Mount McLean

Elevation Gain: 2045m
Distance: 22.93km
Total Time: 8 hours 47 minutes
Date: February 9th, 2023

Mount McLean towers 1000 plus meters above the Seton Lake area at a total height 2427m. It’s the highest summit in the Mission Ridge and presides in the wind scoured rain shadow of the coast mountains. The summit is not particularly challenging from a technical perspective, but it does require a 23+ km journey and over 2000m of elevation gain to reach it. I’ve seen a mix of trip reports doing this summit in both the summer time and winter time, but I had always planned to do it as a winter trip.

Brayden was staying out towards Lillooet for the week and we had been discussing doing something in the Duffey. However, a wave of snow storms was rolling in from the coast and that elevated the avalanche danger on all our planned objectives. Looking further East, I figured we could take advantage of meager snow fall in the Lillooet area and find a same summit there. I did a quick reconnaissance of the map and the familiar name of Mount McLean popped up. Brayden was keen to go for it, so I agreed to meet him in Lillooet around 8:30am and we could start from there.

On the Wednesday morning I made the 4 hour drive out towards the trail head. I nearly ran out of gas before reaching Pemberton, but pulled in just in time. After a quick recharge with coffee and a burrito, I was on the road again. I met Brayden shortly after 8:30am and we drove up to the trail head from there.

From our vantage we could see a very thin slow line and so opted to ditch the avalanche gear to save weight. We almost left the snow shoes behind too, but ultimately decided it would be good just in case. The first part of the route follows a long service road that Steven and Alex discovered for their trip. The initial kilometer was snow free and then it became icy enough to warrant micro spikes. Just before the last switch back at around 1100m it became deep enough to require snow shoes.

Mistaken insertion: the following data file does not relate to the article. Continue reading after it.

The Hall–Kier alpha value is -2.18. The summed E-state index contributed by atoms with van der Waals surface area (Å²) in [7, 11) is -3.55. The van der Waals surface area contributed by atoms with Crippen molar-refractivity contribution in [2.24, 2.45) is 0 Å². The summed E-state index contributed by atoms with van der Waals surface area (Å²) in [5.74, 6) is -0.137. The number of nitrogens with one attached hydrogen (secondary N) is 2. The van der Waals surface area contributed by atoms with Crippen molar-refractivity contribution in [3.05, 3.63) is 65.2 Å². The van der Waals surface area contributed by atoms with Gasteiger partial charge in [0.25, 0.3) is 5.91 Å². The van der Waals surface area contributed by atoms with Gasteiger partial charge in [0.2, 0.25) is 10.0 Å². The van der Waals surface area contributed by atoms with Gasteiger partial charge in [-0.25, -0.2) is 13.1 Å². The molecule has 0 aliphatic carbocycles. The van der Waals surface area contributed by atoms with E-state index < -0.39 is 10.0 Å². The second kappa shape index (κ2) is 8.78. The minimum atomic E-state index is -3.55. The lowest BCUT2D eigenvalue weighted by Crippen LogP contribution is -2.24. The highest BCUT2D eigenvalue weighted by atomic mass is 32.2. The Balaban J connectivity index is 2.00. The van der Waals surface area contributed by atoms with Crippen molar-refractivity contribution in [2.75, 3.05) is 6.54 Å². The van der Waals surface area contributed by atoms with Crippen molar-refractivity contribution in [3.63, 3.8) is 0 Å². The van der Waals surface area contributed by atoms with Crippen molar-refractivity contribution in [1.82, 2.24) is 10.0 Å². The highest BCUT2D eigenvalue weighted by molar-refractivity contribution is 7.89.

The trail head
Neat clouds coming off of Mission Ridge
Brayden on the now continuous snow up the service road

We swapped gear here and then continued up with Brayden setting a blistering trail breaking pace. Along this segment of road we could a snow capped summit of sorts that was in the general direction of Mount McLean. It appeared quite close and we naively assumed we’d be on top of it within 2 hours or so. As it turns out this was just a minor bump before the true summit further beyond and our journey was only just beginning.

The road tapered off at around 1400m mark, where it was washed out, but reappeared for another 60m beyond that. However, the final section descended down hill, so we opted to side hill through the cut block to reach the drainage system that Steven and Alex followed. From here the trail breaking become much more arduous with lots of deep unconsolidated snow and variable punch-through-every-third-step type of crust.

Just before the wash out
Looking back towards Lillooet
Don’t be fooled, that’s not the summit